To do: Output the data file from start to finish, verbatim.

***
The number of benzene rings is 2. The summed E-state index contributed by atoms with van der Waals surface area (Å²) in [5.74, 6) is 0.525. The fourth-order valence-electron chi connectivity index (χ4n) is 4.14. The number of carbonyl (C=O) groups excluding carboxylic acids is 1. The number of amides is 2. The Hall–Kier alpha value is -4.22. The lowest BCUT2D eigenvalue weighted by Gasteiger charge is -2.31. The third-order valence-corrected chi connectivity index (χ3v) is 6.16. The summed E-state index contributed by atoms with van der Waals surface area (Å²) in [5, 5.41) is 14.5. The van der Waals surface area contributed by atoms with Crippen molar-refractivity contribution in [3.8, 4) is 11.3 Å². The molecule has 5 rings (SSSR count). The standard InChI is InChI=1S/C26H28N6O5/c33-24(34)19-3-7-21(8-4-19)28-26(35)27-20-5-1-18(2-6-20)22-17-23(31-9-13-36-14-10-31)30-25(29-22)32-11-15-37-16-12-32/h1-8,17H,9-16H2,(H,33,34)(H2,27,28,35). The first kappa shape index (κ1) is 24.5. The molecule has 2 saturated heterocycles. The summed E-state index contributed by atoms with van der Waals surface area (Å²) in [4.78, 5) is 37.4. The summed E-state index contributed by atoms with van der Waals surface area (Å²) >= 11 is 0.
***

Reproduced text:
The number of benzene rings is 2. The summed E-state index contributed by atoms with van der Waals surface area (Å²) in [5.74, 6) is 0.525. The fourth-order valence-electron chi connectivity index (χ4n) is 4.14. The number of carbonyl (C=O) groups excluding carboxylic acids is 1. The number of amides is 2. The Hall–Kier alpha value is -4.22. The lowest BCUT2D eigenvalue weighted by Gasteiger charge is -2.31. The third-order valence-corrected chi connectivity index (χ3v) is 6.16. The summed E-state index contributed by atoms with van der Waals surface area (Å²) in [5, 5.41) is 14.5. The van der Waals surface area contributed by atoms with Crippen molar-refractivity contribution in [3.8, 4) is 11.3 Å². The molecule has 5 rings (SSSR count). The standard InChI is InChI=1S/C26H28N6O5/c33-24(34)19-3-7-21(8-4-19)28-26(35)27-20-5-1-18(2-6-20)22-17-23(31-9-13-36-14-10-31)30-25(29-22)32-11-15-37-16-12-32/h1-8,17H,9-16H2,(H,33,34)(H2,27,28,35). The first kappa shape index (κ1) is 24.5. The molecule has 2 saturated heterocycles. The summed E-state index contributed by atoms with van der Waals surface area (Å²) in [4.78, 5) is 37.4. The summed E-state index contributed by atoms with van der Waals surface area (Å²) >= 11 is 0.